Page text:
Intel Corporation (NASDAQ:INTC) shares fell as much as 6.6% on Wednesday, after technology website The Register reported Intel chips contain a significant design flaw. After Intel publicly responded, Intel stock managed to regain nearly half of those losses. Yet INTC still closed trading for the day off 3.4%.
I’ve been bullish on Intel stock for some time now. But Wednesday’s news changes the case here. It’s not immediately clear that the bug necessarily will cost Intel a significant amount of cash, at least in the near term. But it does potentially undercut the optimism Intel had been building over the past few months, as Intel stock raced from $34 to $47 before a recent pullback.
Admittedly, it’s too early to panic. But with Intel’s competitors gaining on the news, and with INTC stock still up ~30% from August levels, investors ignore the concerns raised at their peril.
Is The Intel Flaw Real?
The report from The Register highlights a bug present in Intel processors going back a full decade. Essentially, the Intel architecture is set up in a way such that data in the “kernel” can be accessed. That kernel is the heart of the code running the operating system – whether it’s Microsoft Corporation (NASDAQ:MSFT) Windows, open-source Linux, or Apple Inc. (NASDAQ:AAPL) macOS. That code is put in the kernel to be protected from user error and other factors.
But according to The Register analysis, the flaw in Intel’s hardware could allow malware to read that code from a distance. That’s a huge problem, because kernel memory, as the site wrote, “may contain all sorts of secrets, such as passwords, login keys, files cached from disk, and so on.” A patch is needed to prevent hackers from viewing that important data.
Intel responded to the report with a conference call and a statement essentially denying its veracity. “Recent reports that these exploits are caused by a ‘bug’ or a ‘flaw’ and are unique to Intel devices are incorrect,” the company wrote. It argued that “many types of devices” were at risk — including those from rivals like Advanced Micro Devices, Inc. (NASDAQ:AMD) and ARM Holdings plc (ADR) (NASDAQ:ARMH).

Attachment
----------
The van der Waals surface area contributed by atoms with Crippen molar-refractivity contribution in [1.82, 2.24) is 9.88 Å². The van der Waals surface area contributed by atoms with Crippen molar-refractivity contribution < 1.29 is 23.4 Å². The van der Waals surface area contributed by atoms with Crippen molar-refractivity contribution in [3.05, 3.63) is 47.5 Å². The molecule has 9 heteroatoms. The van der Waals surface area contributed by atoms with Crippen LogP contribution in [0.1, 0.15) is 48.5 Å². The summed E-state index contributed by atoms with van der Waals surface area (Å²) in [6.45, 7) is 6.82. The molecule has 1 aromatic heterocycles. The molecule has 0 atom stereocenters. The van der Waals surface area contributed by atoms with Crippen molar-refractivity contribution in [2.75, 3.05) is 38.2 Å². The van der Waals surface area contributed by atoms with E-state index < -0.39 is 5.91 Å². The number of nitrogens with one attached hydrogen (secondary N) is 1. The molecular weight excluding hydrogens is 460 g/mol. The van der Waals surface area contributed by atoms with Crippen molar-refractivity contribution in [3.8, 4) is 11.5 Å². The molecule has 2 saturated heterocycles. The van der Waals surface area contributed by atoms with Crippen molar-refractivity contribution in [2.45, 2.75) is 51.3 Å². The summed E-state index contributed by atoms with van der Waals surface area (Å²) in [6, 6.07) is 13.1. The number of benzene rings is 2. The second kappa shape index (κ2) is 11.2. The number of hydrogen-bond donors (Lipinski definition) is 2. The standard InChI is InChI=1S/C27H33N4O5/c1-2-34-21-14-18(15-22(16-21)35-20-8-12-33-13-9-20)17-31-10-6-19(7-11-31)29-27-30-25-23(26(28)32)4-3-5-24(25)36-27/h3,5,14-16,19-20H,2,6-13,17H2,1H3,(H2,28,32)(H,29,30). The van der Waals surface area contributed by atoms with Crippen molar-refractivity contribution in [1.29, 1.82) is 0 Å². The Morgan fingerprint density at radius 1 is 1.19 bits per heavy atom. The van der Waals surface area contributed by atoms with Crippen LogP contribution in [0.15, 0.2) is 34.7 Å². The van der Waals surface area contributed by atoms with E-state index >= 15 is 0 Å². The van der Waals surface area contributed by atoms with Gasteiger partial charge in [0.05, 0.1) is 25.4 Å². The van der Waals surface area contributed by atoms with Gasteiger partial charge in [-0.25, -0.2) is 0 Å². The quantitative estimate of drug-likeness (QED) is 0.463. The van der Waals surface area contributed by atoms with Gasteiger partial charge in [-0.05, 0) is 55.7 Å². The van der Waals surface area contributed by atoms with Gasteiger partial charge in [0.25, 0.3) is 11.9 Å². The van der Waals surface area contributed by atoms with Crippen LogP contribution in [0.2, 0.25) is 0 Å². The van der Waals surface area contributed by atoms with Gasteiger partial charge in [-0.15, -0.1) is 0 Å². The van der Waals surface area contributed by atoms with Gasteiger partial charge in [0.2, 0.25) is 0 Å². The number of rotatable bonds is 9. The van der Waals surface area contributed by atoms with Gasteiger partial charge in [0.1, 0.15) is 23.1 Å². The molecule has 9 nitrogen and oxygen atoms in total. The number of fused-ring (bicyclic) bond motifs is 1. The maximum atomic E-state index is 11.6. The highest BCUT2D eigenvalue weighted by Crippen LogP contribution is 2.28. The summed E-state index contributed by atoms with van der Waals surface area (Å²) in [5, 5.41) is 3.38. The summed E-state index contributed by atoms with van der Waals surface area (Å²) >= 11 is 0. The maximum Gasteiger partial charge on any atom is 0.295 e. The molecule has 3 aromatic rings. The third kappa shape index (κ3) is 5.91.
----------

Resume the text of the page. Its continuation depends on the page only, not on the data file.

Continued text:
But AMD has denied that its chips are vulnerable. The Register pointed to an email from an AMD engineer sent on December 26th, saying that AMD’s microarchitecture closed the alleged hole. AMD itself said on Wednesday that “there is a near zero risk to AMD processors at this time.” And so far, the market appears to believe AMD, and not Intel. While Intel stock slumped, AMD gained 5.2%, and datacenter rival Nvidia Corporation (NASDAQ:NVDA) 6.6%.
Does the Bug Matter for INTC Stock?
If The Register report is true, the question is whether the bug impacts Intel stock — and how much. Patches for the issue already are being rolled out by major OS players. It’s not as if Intel is headed for some nightmarish future where every device with an Intel chip needs a replacement.
Still, the flaw likely will cause serious problems for Intel. The early denial and what looks erroneous finger-pointing at AMD will reflect poorly on the company if the flaw is bigger than Intel is admitting at the moment. Intel said it had planned to disclose the issue next week — but knew about it as early as June, according to reports. CEO Brian Kraznich sold millions of dollars’ worth of stock after being informed of that flaw, a move reminiscent of the stock sales at Equifax Inc. (NYSE:EFX) before its massive breach was announced.
Even the patches will hinder performance going forward. And history shows a potentially painful cost. Intel’s famous “Pentium FDIV” bug, discovered in 1994, cost the company nearly half a billion dollars — $1 billion-plus in today’s terms. The damage here could be higher given just how widespread the hardware-based problem could reach.
Most notably, the news is particularly problematic for Intel from a competitive standpoint. AMD is a far stronger rival than it’s been in the past decade. Intel is trying to ward off Nvidia in datacenter as well. The market’s reaction to today’s news at the least shows investors see competitive risk increasing. Intel no longer dominates its markets as it once did. Its margin for error has become much smaller than it used to be. If this flaw turns into a drawn-out drama of lawsuits, patches, and inter-company barbs, it’s nothing but bad news for Intel, and for Intel stock.
Sell Intel Stock?
To be sure, Intel stock remains reasonably cheap, trading at under 14x current 2018 EPS estimates. Even a $1 billion cost to fix the flaw would represent 0.5% of the stock’s market capitalization. Obviously, investors selling the news here risk throwing out the baby with the bathwater.
But were I long INTC stock (and I have no position), I’d strongly consider taking 30%-plus profits at this point. The near-term fundamental impact may not be material from an earnings standpoint. It’s the near-term sentiment in the market that remains a primary concern. Longer-term, Intel may have opened the door for AMD and Nvidia to take share. And with PC markets, in particular, likely to decline in the long run, that’s a major problem.
Admittedly, the story has to play out. It may be that the flaw is easily fixable. The story may be forgotten in months. But, at the moment, Intel is facing a real problem. And it looks like a situation that potentially will hit Intel stock by more than just Wednesday’s 3%-plus decline.
As of this writing, Vince Martin has no positions in any securities mentioned.